“But Daniel,” I hear you say, “this is a samurai game, and you are the undisputed champion/expert/Jesus of all things fighting, martial arts, and world peace and ice sculpting. What can you tell us about the pros and cons of this game’s combat?” Well! I’m glad you asked, voice-in-my-head, because the combat is one of the areas Ghost of Tsushima shines as well as takes a step back. The “Ghost” in Ghost of Tsuhima comes very early on when Jin must accept that winning against the Mongols means adopting new ways of fighting. The player can approach combat in either a stealthy, underhanded manner or run head on into fray. When approaching camps or patrols, you’re given the option to “stand off” against the enemy. This initiates a fast draw mini-game that challenges the player to wait for the precise moment to draw their sword. If the player is successful, upgrades will allow them to instantly kill up to three enemy combatants.
From there, Jin can take on his enemies with a plethora of weapons and tactics that range from bows, kunai, poison darts, smoke bombs, stick bombs, incendiary oil, and brutal stealth kills. Just like Jedi Fallen Order, the devs managed to beautifully incorporate a timing mechanic to blocking and dodging. Eventually, a perfect dodge against an enemy is rewarded with an instant kill. Various stances are also learned along the way, which are all specifically suited against the game’s different enemy types. I would be remiss, however, if I failed to report on what I consider a strength and a weakness: the controls. Sucker Punch took full advantage of every single button and button combination to make the combat as fluid as possible. However, I don’t think they completely succeeded in that. Where a game like Way of the Samurai 3 fell short of leaving entire buttons unused, Ghost of Tsuhima not only uses EVERY button on the controller, it uses them in multiple ways. There are literally dozens of different weapons at your disposal, and each one requires a specific action to use them in combat. For even an experienced gamer like myself, this was pretty overwhelming for some time. Eventually, I was able to acclimate to its system, but it was definitely a challenging learning curve. On top of that, the camera tends to have a mind of its own, and various objects or foliage in the foreground will sometimes swing into view. That’s quite annoying, let me tell you! I will say that once you do truly learn how the system works, combat is never boring.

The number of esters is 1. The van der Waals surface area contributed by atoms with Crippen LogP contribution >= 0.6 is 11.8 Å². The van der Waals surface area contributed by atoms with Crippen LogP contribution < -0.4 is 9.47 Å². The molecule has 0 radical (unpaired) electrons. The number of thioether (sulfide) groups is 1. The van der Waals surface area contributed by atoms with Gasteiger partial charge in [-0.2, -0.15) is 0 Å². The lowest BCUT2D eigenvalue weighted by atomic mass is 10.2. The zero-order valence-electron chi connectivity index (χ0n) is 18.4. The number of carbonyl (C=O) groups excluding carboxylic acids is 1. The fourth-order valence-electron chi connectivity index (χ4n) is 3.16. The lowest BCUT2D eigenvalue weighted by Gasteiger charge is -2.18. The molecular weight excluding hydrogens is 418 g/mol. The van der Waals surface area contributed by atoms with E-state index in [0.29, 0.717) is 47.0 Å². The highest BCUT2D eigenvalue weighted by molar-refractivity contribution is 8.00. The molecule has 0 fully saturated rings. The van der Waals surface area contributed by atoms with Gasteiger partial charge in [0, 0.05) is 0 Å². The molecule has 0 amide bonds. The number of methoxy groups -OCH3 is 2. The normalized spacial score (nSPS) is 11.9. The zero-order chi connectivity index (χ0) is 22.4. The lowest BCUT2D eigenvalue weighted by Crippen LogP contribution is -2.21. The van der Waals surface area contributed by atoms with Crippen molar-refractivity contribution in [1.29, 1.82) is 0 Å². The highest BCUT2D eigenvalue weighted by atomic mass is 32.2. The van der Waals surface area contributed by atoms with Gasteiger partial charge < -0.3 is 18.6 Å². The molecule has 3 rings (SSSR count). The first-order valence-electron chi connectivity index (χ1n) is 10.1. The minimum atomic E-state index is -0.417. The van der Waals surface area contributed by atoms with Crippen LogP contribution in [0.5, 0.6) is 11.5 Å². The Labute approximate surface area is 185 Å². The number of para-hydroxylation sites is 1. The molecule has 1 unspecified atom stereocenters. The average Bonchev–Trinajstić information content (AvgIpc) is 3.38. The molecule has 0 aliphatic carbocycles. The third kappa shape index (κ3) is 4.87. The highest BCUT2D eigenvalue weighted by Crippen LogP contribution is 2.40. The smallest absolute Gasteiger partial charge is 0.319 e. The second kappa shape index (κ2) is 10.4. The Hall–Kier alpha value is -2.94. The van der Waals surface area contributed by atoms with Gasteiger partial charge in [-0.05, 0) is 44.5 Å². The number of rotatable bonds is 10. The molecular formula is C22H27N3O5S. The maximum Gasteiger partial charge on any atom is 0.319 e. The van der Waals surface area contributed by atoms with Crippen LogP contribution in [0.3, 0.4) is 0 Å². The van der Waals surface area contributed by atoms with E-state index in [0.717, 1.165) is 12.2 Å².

Even when facing the same 4–5 enemy types over and over again, the ways you can engage them by switching stances and utilizing various other weapons/tactics keep the combat fun and addictive. That being said, do not, at any point, take your enemies lightly. Even on medium difficulty, which I played on my first run, you will fight very bravely and die very quickly if you don’t think. I have to once again tip my hat because this is a game that rewards clever, out-of-the-box thinking. You can, if you want, charge straight into the fray and try to emerge victorious, but it doesn’t have to be that way. There are always other ways.
Now if one is going to pay so much money and spend so much time wondering about in this world, its characters better be worth their weight in gold. I’m happy to report that, once again, Sucker Punch delivered. I’ll touch on Jin Sakai a little later, only because I feel he contrasts the other characters in an interesting way. Our side characters get doled out little by little during the game’s first act. Their stories are what make up the bulk of the game’s various sidequests, and they span almost entirely to the very end. Each “episode” is perfectly peppered throughout the map and can be pursued at the player’s leisure. All of them bring something unique and interesting with their stories. Like real people, they may be your friends but they have their own agendas and may not always be completely on the level. The world (especially a war-torn one) is far from black and white, and they demonstrate that beautifully. The cast is then backed by the game’s antagonist, Khotun Khan, played by Patrick Gallagher (Lucifer, The Twilight Zone). Khotun is portrayed brilliantly as a cold and calculating warlord. Every moment he’s on screen, you feel his presence, and his words only inspire your inner rebel. Perhaps one of the side characters kind of fell short me, as I didn’t feel very motivated to see his tale through to the end. Nevertheless, the cast is well rounded and fills out the story very well.